County school system hosts student mental health and wellness fair

May 12 – CUMBERLAND, Maryland – Austin Hedrich nibbled on a piece of dark chocolate and closed his eyes to describe the experience.

Although it wasn’t necessarily his way of eating candy, he chose his words carefully.

“It’s creamy,” he said.

Austin, who said he was celebrating his 12th birthday, learned about mindful eating at a booth hosted by Theresa Yosuico Stahl, registered dietician nutritionist and consultant.

Her table was among several information booths that lined the entrance hallway of Allegany High School for a student mental health and wellness fair on Wednesday night.

The event, hosted by Allegany County Public Schools, was organized to share with students ways to take care of their emotional, social and physical well-being.

It featured community organizations, including local YMCA, Aetna and Potomac case management services, and various raffles for students in attendance.

Wendy Ryan, a life and earth sciences teacher at Braddock Middle School, said the event allowed students to focus more on mental health than what can be discussed during class time.

“Opportunities in after-school (programs) give them more time to learn new skills,” she said.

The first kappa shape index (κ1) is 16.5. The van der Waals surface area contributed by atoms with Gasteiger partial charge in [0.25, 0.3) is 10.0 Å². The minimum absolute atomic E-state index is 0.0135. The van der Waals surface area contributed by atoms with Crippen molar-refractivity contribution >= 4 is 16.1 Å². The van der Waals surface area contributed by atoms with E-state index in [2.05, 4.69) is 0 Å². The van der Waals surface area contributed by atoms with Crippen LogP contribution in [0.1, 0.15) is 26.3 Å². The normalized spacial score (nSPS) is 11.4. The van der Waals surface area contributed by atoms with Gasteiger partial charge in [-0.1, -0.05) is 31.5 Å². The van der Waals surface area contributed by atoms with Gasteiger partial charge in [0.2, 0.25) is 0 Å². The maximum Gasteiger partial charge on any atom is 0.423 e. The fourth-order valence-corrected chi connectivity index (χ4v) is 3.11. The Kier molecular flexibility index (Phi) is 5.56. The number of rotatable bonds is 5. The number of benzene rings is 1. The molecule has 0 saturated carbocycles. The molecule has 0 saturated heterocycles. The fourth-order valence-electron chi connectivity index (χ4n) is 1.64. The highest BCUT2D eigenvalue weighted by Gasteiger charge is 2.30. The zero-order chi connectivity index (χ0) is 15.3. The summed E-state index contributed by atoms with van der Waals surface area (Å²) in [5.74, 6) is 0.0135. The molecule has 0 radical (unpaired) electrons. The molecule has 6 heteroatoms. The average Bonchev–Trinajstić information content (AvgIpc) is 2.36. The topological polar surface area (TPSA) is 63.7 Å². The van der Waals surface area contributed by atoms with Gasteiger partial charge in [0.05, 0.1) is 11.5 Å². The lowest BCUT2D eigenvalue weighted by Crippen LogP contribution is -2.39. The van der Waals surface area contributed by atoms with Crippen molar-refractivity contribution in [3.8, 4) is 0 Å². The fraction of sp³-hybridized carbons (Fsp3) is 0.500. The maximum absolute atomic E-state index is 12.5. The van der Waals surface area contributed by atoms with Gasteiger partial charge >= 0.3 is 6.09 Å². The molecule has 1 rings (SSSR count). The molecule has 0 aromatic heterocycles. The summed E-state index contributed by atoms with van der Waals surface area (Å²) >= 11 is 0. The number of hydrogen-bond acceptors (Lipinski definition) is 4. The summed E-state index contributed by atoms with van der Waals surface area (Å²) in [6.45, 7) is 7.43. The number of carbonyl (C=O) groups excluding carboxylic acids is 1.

Ray Short, Braddock’s after-school program coordinator, said about 70 middle schoolers attended the fair.

Although students received awards at many booths, “they need to stop and listen,” he said of the mental health-focused lessons and resources.

Sarah Welsh, mental health coordinator for CASP, said event organizers were pleased with the turnout.

“We are thrilled that so many community partners can be here,” she said.

Catie Brenneman, coordinator of the Healing Allegany program at AHEC West, was at the fair to promote the organization’s various healthcare-focused services.

“We send the general feel-good message,” she said.

Shannon Bridges was at the event with her children Bryce and Kaylee.

“It’s nice to see all the services available,” Bridges said.

Jim Hott, Western Region Specialist for the Maryland Center for School Safety, was at the fair to promote the state’s anonymous safe schools tip line at 1-833-MD-B-SAFE, website and app used to report threats to the safety or well-being of students.

“It’s important that (kids) know they can have someone they trust” to talk to, he said.

Teresa McMinn is a reporter for the Cumberland Times-News. She can be reached at 304-639-2371 or [email protected]

Jeremy S. McLain